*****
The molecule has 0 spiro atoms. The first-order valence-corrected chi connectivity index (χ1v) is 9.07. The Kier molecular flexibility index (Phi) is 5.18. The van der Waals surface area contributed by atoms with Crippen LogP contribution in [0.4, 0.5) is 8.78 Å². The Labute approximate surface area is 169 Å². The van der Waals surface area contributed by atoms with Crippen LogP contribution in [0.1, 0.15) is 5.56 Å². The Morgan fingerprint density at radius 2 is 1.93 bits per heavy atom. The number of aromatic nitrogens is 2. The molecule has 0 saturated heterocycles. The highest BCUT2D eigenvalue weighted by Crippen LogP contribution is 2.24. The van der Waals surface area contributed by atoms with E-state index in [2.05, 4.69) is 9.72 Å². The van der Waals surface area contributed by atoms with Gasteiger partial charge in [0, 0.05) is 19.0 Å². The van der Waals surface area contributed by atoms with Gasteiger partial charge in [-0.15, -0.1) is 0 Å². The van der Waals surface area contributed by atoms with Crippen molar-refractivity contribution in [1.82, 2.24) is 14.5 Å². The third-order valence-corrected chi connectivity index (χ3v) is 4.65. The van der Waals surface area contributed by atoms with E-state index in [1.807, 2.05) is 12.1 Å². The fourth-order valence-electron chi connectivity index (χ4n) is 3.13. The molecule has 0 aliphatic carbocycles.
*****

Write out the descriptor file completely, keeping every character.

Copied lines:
The molecule has 0 spiro atoms. The first-order valence-corrected chi connectivity index (χ1v) is 9.07. The Kier molecular flexibility index (Phi) is 5.18. The van der Waals surface area contributed by atoms with Crippen LogP contribution in [0.4, 0.5) is 8.78 Å². The Labute approximate surface area is 169 Å². The van der Waals surface area contributed by atoms with Crippen LogP contribution in [0.1, 0.15) is 5.56 Å². The Morgan fingerprint density at radius 2 is 1.93 bits per heavy atom. The number of aromatic nitrogens is 2. The molecule has 0 saturated heterocycles. The highest BCUT2D eigenvalue weighted by Crippen LogP contribution is 2.24. The van der Waals surface area contributed by atoms with E-state index in [2.05, 4.69) is 9.72 Å². The van der Waals surface area contributed by atoms with Gasteiger partial charge in [0, 0.05) is 19.0 Å². The van der Waals surface area contributed by atoms with Gasteiger partial charge in [-0.15, -0.1) is 0 Å². The van der Waals surface area contributed by atoms with Crippen molar-refractivity contribution in [1.82, 2.24) is 14.5 Å². The third-order valence-corrected chi connectivity index (χ3v) is 4.65. The van der Waals surface area contributed by atoms with E-state index in [1.807, 2.05) is 12.1 Å². The fourth-order valence-electron chi connectivity index (χ4n) is 3.13. The molecule has 0 aliphatic carbocycles.